There are events that occur and define the lives of a generation. Our grandparents remember the World Wars, our parents witnessed the Civil Rights movement, and our generation endured 9/11. On Sept. 11, 2001, the U.S. was the target of a terrorist attack that destroyed the Twin Towers and part of the Pentagon, and many brave reporters were there to capture it all.
My visit to the 9/11 Memorial at the Newseum in Washington D.C. was eye-opening. Although we see the footage over and over again on the news, I never took the time to think about how that footage was captured or who was behind the coverage. The wall of front pages from around the world was incredible and ranged from emotions of sadness to emotions of anger.
There was a section of the exhibit dedicated to photographer Bill Biggart who was the only working journalist killed covering the attack. This part struck me because it made me realize how dedicated this man and many others that day are to their work. Journalists and reporters responded just as the firefighters and police did: These individuals did their duty to bring information to the viewers.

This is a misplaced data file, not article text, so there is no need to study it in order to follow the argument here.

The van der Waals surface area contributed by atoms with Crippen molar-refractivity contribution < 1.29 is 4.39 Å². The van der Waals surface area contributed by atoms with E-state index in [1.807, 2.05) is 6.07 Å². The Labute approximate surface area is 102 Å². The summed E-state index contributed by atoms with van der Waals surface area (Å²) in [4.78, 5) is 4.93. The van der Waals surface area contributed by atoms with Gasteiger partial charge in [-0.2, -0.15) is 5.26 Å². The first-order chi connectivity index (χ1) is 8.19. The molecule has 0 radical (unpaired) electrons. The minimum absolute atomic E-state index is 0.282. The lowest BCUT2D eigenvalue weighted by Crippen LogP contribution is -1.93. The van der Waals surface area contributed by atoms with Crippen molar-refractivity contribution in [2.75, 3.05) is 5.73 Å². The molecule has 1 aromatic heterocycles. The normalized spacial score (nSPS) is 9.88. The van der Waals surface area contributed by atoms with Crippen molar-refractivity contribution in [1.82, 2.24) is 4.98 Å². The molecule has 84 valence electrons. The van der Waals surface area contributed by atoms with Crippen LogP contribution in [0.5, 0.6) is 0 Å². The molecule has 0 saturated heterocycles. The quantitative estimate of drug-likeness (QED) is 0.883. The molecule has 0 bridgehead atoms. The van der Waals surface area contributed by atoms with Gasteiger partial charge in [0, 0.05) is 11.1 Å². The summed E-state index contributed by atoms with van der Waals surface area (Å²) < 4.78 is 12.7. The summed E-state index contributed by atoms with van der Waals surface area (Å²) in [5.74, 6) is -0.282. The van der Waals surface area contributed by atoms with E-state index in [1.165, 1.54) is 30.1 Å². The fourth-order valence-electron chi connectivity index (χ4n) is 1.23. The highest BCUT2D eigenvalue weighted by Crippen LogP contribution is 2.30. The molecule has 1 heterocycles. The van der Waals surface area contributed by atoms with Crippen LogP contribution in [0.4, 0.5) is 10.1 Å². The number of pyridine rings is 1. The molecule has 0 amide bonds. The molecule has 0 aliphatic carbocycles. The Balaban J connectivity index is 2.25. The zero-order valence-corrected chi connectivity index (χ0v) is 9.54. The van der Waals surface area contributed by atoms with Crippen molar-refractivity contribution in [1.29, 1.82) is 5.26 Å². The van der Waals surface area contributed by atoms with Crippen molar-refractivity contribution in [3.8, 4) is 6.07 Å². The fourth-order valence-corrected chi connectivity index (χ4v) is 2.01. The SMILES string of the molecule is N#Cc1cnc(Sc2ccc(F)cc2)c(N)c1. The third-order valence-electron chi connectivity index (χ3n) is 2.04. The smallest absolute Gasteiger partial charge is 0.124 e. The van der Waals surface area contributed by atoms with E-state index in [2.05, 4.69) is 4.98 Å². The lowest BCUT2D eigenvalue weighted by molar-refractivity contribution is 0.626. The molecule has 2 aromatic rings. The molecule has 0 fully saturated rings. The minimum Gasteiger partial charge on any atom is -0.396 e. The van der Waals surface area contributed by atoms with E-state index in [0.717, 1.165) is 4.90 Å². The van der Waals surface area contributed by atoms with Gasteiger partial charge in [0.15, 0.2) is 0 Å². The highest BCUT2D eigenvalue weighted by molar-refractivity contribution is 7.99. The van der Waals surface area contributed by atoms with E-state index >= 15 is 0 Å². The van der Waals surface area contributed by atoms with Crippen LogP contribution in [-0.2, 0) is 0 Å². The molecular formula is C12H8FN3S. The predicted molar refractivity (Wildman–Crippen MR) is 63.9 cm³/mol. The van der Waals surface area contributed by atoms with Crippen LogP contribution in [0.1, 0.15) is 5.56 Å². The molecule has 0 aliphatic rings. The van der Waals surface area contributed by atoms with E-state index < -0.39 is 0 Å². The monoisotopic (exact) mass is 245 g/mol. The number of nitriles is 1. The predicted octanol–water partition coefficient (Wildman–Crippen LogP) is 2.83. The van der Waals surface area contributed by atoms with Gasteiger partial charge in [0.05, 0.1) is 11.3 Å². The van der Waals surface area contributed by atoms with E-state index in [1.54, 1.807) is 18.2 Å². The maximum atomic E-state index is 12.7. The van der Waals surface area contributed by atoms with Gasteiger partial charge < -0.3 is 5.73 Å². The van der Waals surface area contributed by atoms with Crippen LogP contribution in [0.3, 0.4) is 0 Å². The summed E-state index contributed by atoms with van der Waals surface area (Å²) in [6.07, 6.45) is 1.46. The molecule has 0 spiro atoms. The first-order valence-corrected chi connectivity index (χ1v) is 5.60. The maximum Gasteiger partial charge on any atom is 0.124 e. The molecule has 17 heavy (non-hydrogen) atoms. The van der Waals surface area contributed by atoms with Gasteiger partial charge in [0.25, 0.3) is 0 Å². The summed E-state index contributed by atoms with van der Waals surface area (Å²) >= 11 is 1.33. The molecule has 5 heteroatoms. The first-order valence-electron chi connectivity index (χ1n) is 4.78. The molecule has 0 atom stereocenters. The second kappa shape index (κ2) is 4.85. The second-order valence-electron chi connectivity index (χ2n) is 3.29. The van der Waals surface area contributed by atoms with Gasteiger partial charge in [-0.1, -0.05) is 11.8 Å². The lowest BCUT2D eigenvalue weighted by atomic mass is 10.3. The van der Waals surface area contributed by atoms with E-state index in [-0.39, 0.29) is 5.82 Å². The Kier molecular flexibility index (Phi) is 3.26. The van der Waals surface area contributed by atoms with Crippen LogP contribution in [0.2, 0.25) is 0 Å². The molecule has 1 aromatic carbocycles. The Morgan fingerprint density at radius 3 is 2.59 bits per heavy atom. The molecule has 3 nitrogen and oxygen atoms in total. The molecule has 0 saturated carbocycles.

This exhibit stirred my interest in communication in the wake of a crisis. Public relations is a fast-paced environment that demands specialists stay on top of developing information and help diffuse this information to the media. At the time I was too young to realize how dedicated the journalists were that day. This day not only changed our political affairs and national security, but it also changed the population and the men and women in the journalism and public relations fields. Visiting the exhibit as an adult gave me a new perspective on how the media responded and has helped motivate me to be as passionate and dedicated to my career as those men and women were that day.